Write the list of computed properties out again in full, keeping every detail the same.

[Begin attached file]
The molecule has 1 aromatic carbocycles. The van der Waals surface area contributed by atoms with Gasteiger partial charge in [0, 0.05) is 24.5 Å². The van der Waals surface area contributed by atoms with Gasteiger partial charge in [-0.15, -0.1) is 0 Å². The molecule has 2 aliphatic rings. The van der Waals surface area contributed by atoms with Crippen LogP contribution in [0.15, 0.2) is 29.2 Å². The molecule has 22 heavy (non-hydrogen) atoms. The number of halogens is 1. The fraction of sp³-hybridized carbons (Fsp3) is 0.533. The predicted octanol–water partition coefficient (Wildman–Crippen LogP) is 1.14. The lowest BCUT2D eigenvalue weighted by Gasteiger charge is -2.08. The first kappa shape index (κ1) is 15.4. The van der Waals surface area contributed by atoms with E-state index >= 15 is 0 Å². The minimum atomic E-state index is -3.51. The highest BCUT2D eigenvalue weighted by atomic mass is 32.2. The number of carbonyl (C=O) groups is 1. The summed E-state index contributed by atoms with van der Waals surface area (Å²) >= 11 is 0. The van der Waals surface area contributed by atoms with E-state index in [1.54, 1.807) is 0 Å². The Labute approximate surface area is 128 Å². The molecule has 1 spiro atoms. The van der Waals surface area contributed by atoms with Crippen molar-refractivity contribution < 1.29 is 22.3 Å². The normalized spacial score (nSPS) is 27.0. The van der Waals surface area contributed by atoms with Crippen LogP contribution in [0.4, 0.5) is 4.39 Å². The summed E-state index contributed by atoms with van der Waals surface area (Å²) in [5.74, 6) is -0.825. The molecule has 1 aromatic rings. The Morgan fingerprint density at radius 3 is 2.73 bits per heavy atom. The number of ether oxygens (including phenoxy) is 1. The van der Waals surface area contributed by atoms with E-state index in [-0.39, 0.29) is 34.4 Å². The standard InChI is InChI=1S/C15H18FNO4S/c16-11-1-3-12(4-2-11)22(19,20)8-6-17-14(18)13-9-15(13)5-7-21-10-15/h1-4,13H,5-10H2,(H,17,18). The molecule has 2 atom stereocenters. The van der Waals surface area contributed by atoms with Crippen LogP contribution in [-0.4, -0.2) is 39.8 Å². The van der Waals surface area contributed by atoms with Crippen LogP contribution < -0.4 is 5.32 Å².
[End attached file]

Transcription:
The molecule has 1 aromatic carbocycles. The van der Waals surface area contributed by atoms with Gasteiger partial charge in [0, 0.05) is 24.5 Å². The van der Waals surface area contributed by atoms with Gasteiger partial charge in [-0.15, -0.1) is 0 Å². The molecule has 2 aliphatic rings. The van der Waals surface area contributed by atoms with Crippen LogP contribution in [0.15, 0.2) is 29.2 Å². The molecule has 22 heavy (non-hydrogen) atoms. The number of halogens is 1. The fraction of sp³-hybridized carbons (Fsp3) is 0.533. The predicted octanol–water partition coefficient (Wildman–Crippen LogP) is 1.14. The lowest BCUT2D eigenvalue weighted by Gasteiger charge is -2.08. The first kappa shape index (κ1) is 15.4. The van der Waals surface area contributed by atoms with E-state index >= 15 is 0 Å². The minimum atomic E-state index is -3.51. The highest BCUT2D eigenvalue weighted by atomic mass is 32.2. The number of carbonyl (C=O) groups is 1. The summed E-state index contributed by atoms with van der Waals surface area (Å²) >= 11 is 0. The van der Waals surface area contributed by atoms with E-state index in [1.54, 1.807) is 0 Å². The Labute approximate surface area is 128 Å². The molecule has 1 spiro atoms. The van der Waals surface area contributed by atoms with Crippen molar-refractivity contribution < 1.29 is 22.3 Å². The normalized spacial score (nSPS) is 27.0. The van der Waals surface area contributed by atoms with Crippen LogP contribution in [0.4, 0.5) is 4.39 Å². The summed E-state index contributed by atoms with van der Waals surface area (Å²) in [5.74, 6) is -0.825. The molecule has 1 aromatic rings. The Morgan fingerprint density at radius 3 is 2.73 bits per heavy atom. The number of ether oxygens (including phenoxy) is 1. The van der Waals surface area contributed by atoms with E-state index in [-0.39, 0.29) is 34.4 Å². The standard InChI is InChI=1S/C15H18FNO4S/c16-11-1-3-12(4-2-11)22(19,20)8-6-17-14(18)13-9-15(13)5-7-21-10-15/h1-4,13H,5-10H2,(H,17,18). The molecule has 2 atom stereocenters. The van der Waals surface area contributed by atoms with Crippen LogP contribution in [-0.4, -0.2) is 39.8 Å². The van der Waals surface area contributed by atoms with Crippen LogP contribution < -0.4 is 5.32 Å².